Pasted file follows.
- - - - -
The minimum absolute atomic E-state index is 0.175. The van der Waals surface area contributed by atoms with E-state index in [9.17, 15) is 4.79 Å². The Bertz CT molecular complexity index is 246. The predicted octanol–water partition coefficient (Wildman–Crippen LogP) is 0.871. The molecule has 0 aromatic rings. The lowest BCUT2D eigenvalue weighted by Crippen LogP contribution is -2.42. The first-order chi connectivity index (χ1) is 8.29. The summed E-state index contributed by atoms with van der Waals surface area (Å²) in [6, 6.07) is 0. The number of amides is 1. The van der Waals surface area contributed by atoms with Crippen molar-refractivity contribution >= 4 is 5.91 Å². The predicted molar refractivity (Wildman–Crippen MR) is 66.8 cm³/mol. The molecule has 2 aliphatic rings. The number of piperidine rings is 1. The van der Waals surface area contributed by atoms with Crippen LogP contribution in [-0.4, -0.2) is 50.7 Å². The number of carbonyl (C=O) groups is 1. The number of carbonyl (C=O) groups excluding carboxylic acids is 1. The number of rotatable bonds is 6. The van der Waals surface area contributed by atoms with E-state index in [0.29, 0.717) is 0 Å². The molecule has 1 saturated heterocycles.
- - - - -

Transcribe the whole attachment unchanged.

The minimum absolute atomic E-state index is 0.175. The van der Waals surface area contributed by atoms with E-state index in [9.17, 15) is 4.79 Å². The Bertz CT molecular complexity index is 246. The predicted octanol–water partition coefficient (Wildman–Crippen LogP) is 0.871. The molecule has 0 aromatic rings. The lowest BCUT2D eigenvalue weighted by Crippen LogP contribution is -2.42. The first-order chi connectivity index (χ1) is 8.29. The summed E-state index contributed by atoms with van der Waals surface area (Å²) in [6, 6.07) is 0. The number of amides is 1. The van der Waals surface area contributed by atoms with Crippen molar-refractivity contribution >= 4 is 5.91 Å². The predicted molar refractivity (Wildman–Crippen MR) is 66.8 cm³/mol. The molecule has 2 aliphatic rings. The number of piperidine rings is 1. The van der Waals surface area contributed by atoms with Crippen LogP contribution in [-0.4, -0.2) is 50.7 Å². The number of carbonyl (C=O) groups is 1. The number of carbonyl (C=O) groups excluding carboxylic acids is 1. The number of rotatable bonds is 6. The van der Waals surface area contributed by atoms with E-state index in [0.29, 0.717) is 0 Å². The molecule has 1 saturated heterocycles.